9. Handful of cashews with an orange
  10. 2 Lettuce leaves spread with 1 tablespoon hummus and raw vegetables wrapped up
  11. 2 Tablespoons hummus with celery sticks and bell pepper strips
  12. 3/4 Cup cooked shelled edamae

Kathy Smith, New York Times bestselling author, has stood at the forefront of the fitness and health industries for over 30 years. The numbers speak for themselves: Kathy has sold more than 20 million exercise DVDs - landing her in the Video Hall of Fame - and $500 million in Kathy Smith products. With her revolutionary approach to fitness, Smith has touched millions of people, inspiring them to move, live, and love.

Ultimate Approach To Staying Young

by Kathy Smith

Spot some room for improvement? The more areas you found that need improving, the more you’ve got to gain!

But remember, making major lifestyle changes can seem pretty overwhelming. All all of a sudden, you’re supposed to sleep more, drink less soda, eat more veggies, and cut down on your sugar intake. But let’s be honest…you just can’t do everything at once. You could pull it off for a week or two, but soon you’d start feeling deprived of your old, familiar habits, and you’d feel yanked in a million directions. Eventually, you’d probably want to run from it all and just plop down on the couch with the remote control.

That, of course, isn’t the answer. Success comes down to one word…focus. The one surefire strategy is to focus your energy on one single healthy habit at a time. That way, you can learn why that particular habit is so important, and practice adapting it to your own tastes and preferences. After a while, you’ll incorporate that new healthy habit into your life without extra effort. It’ll just become second nature! Once you conquer one coal…whether it’s having more probiotics for healthy digestion, or strengthening your abs…you’ll be inspired to tackle another, and another. It’s like a domino effect. But a good one. Before you know it, you’ll have generated enough momentum to carry you through a complete transformation of your exercise and eating habits.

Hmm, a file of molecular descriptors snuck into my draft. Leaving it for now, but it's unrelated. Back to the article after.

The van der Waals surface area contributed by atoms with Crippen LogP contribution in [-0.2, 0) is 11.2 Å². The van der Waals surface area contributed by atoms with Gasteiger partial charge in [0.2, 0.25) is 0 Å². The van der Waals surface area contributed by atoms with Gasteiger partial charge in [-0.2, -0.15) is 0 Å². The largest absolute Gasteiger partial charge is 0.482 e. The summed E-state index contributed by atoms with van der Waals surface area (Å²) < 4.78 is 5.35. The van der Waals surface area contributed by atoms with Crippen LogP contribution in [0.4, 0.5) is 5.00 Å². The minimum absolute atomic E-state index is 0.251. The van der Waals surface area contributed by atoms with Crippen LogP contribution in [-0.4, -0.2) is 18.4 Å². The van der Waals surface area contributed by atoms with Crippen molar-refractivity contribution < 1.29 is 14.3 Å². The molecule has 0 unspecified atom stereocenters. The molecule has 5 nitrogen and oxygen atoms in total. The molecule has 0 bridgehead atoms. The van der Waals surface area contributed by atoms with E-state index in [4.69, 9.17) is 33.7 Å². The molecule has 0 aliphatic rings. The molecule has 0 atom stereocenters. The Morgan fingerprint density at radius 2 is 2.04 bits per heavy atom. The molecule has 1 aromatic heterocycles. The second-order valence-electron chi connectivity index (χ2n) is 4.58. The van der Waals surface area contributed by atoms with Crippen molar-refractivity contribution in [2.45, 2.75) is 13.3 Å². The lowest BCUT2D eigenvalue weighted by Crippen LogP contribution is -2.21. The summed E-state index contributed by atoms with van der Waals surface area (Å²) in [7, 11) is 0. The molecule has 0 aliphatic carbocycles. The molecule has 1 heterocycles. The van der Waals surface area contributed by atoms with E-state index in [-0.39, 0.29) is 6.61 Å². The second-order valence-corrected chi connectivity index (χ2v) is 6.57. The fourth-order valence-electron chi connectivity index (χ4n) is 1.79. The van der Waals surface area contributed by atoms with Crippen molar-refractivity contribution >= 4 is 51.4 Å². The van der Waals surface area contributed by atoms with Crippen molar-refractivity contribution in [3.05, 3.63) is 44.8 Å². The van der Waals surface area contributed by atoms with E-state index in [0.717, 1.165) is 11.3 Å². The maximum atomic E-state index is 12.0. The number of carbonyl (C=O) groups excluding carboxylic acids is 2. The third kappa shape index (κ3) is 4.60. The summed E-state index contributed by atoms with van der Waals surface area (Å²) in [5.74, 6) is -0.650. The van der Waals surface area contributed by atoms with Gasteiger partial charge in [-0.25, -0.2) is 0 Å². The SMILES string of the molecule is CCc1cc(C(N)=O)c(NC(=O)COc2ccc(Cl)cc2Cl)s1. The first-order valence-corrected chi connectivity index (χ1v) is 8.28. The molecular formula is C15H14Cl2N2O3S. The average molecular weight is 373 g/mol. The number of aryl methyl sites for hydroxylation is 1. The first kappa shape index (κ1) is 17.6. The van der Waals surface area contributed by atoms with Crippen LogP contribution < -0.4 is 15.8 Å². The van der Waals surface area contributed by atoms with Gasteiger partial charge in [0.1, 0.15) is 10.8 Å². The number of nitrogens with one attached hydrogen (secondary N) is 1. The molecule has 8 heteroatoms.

Kathy Smith, New York Times bestselling author, has stood at the forefront of the fitness and health industries for over 30 years. The numbers speak for themselves: Kathy has sold more than 20 million exercise DVDs - landing her in the Video Hall of Fame - and $500 million in Kathy Smith products. With her revolutionary approach to fitness, Smith has touched millions of people, inspiring them to move, live, and love.

By Collage Video | | health, Healthy, healthy aging, Kathy Smith, live long, live strong | 0 comments | Read more

The Best Workout For Your Body Type

by Kathy Smith

Screen Shot 2017-03-06 at 4.53.50 PM

We come in all shapes and sizes. The system of body types (also called somatotypes) commonly used in scientific and medical circles was developed in the 1950s by W. H. Sheldon and provides a convenient way of classifying the structural and performance differences between people. According to this system, there are three basic types: the slender ectomorph, the athletic mesomorph, and the soft endomorph. Each has its strengths and limits.

Most people don’t fit perfectly into any one type. However, as you read through the descriptions, I’ll bet you’ll be able to relate characteristics of one or more types to yourself or someone you know.

The Ectomorph: Thin, Little Fat or Muscle

Screen Shot 2017-03-06 at 4.25.40 PMEctomorphs have long, narrow, lean, lithe, angular bodies. Their muscles and connective tissues are loose, allowing more flexibility and mobility than other body types, and this general looseness and lack of muscle makes them more likely to have poor posture. Proportionately, ectomorphs are fine-boned, with narrow shoulders, a flat chest, and long limbs. What little fat they carry accumulates in the hips and thighs.


Ectomorphs tend to have inefficient cardiovascular systems and may have problems with low blood pressure, high heart rate, poor circulation, dizziness on standing, and poor endurance. They gain muscle slowly and with difficulty.

A well-developed and efficient nervous system makes ectomorphs highly sensitive and adept at activities requiring speed of movement. On the other hand, they have inefficient digestive systems, which helps them to stay thin but may leave them prone to hypoglycemia. There’s also some evidence that ectomorphs may be particularly susceptible to low back pain and osteoporosis.

The Mesomorph: Athletic and Muscular